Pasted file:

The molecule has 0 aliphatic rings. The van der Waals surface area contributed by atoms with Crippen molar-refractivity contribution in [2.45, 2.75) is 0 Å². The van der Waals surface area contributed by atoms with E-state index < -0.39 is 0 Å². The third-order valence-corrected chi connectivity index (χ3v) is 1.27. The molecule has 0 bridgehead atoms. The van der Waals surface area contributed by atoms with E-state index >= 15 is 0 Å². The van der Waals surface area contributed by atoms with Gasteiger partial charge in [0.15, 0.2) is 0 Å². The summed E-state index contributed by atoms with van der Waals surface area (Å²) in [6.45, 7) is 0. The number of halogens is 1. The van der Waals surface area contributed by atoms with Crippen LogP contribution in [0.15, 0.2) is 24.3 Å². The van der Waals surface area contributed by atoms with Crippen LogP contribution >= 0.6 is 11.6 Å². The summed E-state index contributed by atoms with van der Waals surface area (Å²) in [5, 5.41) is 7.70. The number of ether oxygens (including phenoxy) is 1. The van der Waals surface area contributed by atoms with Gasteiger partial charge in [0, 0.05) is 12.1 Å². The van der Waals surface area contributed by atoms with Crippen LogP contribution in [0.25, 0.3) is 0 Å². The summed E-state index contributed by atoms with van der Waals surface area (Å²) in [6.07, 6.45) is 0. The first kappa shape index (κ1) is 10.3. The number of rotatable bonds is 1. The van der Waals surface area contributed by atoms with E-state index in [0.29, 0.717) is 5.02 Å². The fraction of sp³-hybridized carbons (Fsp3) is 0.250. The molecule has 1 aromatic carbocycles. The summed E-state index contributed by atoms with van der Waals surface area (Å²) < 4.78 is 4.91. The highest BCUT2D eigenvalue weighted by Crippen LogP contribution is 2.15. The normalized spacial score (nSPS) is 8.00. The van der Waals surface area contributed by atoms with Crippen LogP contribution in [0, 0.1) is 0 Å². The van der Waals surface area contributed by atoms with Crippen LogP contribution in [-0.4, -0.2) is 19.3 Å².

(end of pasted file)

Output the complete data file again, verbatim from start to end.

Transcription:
The molecule has 0 aliphatic rings. The van der Waals surface area contributed by atoms with Crippen molar-refractivity contribution in [2.45, 2.75) is 0 Å². The van der Waals surface area contributed by atoms with E-state index < -0.39 is 0 Å². The third-order valence-corrected chi connectivity index (χ3v) is 1.27. The molecule has 0 bridgehead atoms. The van der Waals surface area contributed by atoms with E-state index >= 15 is 0 Å². The van der Waals surface area contributed by atoms with Gasteiger partial charge in [0.15, 0.2) is 0 Å². The summed E-state index contributed by atoms with van der Waals surface area (Å²) in [6.45, 7) is 0. The number of halogens is 1. The van der Waals surface area contributed by atoms with Crippen LogP contribution in [0.15, 0.2) is 24.3 Å². The van der Waals surface area contributed by atoms with Crippen LogP contribution >= 0.6 is 11.6 Å². The summed E-state index contributed by atoms with van der Waals surface area (Å²) in [5, 5.41) is 7.70. The number of ether oxygens (including phenoxy) is 1. The van der Waals surface area contributed by atoms with Gasteiger partial charge in [0, 0.05) is 12.1 Å². The van der Waals surface area contributed by atoms with Crippen LogP contribution in [0.25, 0.3) is 0 Å². The summed E-state index contributed by atoms with van der Waals surface area (Å²) in [6.07, 6.45) is 0. The first kappa shape index (κ1) is 10.3. The number of rotatable bonds is 1. The van der Waals surface area contributed by atoms with E-state index in [0.29, 0.717) is 5.02 Å². The fraction of sp³-hybridized carbons (Fsp3) is 0.250. The molecule has 1 aromatic carbocycles. The summed E-state index contributed by atoms with van der Waals surface area (Å²) < 4.78 is 4.91. The highest BCUT2D eigenvalue weighted by Crippen LogP contribution is 2.15. The normalized spacial score (nSPS) is 8.00. The van der Waals surface area contributed by atoms with Crippen LogP contribution in [0, 0.1) is 0 Å². The van der Waals surface area contributed by atoms with Crippen LogP contribution in [-0.4, -0.2) is 19.3 Å².